Prior to the new law, law enforcement officials had a lot of freedom in choosing whether to issue an appearance ticket or place someone in jail. If remanded to jail, that person would remain there until they met with a judge, who would often set financial conditions in order for that person to buy back their freedom.
Stakeholders told Ferone and Low-Weiner that the implementation for appearance tickets was fairly smooth — since the basic contours of the system already were in place. But in certain town and county courts that meet monthly, the 20-day requirement proved difficult.
Additionally, pretrial service stakeholders said the 20-day window was too narrow for people to enroll and complete diversion programs.
Responding to these concerns, lawmakers passed an amendment to the law in April 2020, shortly after its implementation, that made exceptions for town and county courts, as well as diversion programs.
For their part, prosecutors and law enforcement argue that stripping officers’ discretion to issue an appearance ticket or remand a person to jail will harm public safety by releasing more people back into the community.
However, public defenders told the researchers that drastically limiting law enforcement’s discretion has “helped individuals avoid the negative consequences of detention.”
Specifically, research has shown that there are significant harms associated with spending as little as a day in pretrial detention. Those harms are only amplified the more time is spend in jail, such as losing employment or housing.
[Read more: Research Shows ‘Devastating’ Effects of Pretrial Detention]
By eliminating cash bail and limiting pretrial detention, lawmakers substantially increased the need for pretrial services. Some areas, like New York City, already had a vast infrastructure of pretrial services in place, while smaller towns and counties had a narrow window to form their own division or partner with a non-profit.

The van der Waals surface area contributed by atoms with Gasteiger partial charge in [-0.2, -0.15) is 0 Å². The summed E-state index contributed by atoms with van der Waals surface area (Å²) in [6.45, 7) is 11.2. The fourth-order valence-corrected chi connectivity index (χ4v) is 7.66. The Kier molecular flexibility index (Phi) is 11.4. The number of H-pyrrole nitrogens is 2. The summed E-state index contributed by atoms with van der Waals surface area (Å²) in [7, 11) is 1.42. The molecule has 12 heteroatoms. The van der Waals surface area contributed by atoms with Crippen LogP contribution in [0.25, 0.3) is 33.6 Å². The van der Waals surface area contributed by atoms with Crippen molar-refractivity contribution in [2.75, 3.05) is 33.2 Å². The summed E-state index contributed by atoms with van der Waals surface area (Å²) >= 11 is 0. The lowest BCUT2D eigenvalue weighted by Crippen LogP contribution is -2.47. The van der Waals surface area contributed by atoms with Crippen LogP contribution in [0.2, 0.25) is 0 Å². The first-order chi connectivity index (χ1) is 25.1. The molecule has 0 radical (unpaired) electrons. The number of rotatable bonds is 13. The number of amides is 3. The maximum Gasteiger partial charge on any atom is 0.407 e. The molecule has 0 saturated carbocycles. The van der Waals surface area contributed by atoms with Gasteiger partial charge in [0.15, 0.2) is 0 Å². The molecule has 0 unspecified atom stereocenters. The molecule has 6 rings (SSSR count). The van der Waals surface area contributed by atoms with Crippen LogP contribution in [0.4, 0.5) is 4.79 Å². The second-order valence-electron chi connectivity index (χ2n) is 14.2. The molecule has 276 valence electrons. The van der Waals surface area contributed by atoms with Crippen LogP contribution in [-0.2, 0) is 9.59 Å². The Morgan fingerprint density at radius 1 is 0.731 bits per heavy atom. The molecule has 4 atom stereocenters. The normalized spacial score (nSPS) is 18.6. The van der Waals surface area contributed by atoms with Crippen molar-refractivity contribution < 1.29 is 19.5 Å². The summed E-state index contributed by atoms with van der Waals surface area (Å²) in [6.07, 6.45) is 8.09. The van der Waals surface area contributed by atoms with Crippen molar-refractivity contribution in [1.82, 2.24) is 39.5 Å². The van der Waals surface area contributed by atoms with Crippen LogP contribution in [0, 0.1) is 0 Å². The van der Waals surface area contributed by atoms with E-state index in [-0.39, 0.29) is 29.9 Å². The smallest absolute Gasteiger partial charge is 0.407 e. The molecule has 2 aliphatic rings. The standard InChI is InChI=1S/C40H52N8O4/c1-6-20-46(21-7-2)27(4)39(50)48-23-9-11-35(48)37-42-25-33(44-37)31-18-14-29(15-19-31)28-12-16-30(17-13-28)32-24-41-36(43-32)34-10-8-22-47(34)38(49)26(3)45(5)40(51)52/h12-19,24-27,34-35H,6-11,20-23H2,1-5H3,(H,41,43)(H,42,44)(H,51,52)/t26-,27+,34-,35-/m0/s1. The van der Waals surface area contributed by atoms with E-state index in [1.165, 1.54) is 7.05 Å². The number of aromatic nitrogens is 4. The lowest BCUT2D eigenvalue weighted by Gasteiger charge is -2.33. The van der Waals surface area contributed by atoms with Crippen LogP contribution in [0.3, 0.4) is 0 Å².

“The changes to pretrial services required significant planning and training as pretrial service agencies had to prepare for an influx of clients,” Ferone said.
In New York City alone, its pretrial services division saw a 26 percent increase in clients from 2019 to 2020, data shows.
Stakeholders across New York said the expansion of services proved challenging, especially with the courts. There was often confusion on open-ended areas of the law or how to assign people to services, researchers noted.
“This hindered their ability to plan effectively,” Ferone said.
Not only were lawmakers focused on keeping people out of pretrial detention for low-level and non-violent charges, but they wanted to speed up court-processing times. They did so by standardizing the process by which discovery is shared with defense attorneys.
Under the new law, defense attorneys no longer must file a request with the court for discovery — or evidence held by the prosecution — which must be turned over within a specific timeframe. The former rules only required discovery to be given prior to the commencement of trial.
Low-Weiner said stakeholders cited this process as the “change that required the most planning and led to the greatest challenges.”
Law enforcement and prosecutors endured “significant operational changes” to their infrastructure, such as how documents were transmitted to defense teams.
District attorneys told the researchers the increased work led to burnout and high staff turnover in their offices.
Defense attorneys, however, told the researchers that the reforms were a “sea change that … removed some of the ways prosecutors could negotiate the plea process and allowed their clients to make more informed decisions, leading overall to fairer and more just process for their clients,” Low-Weiner said.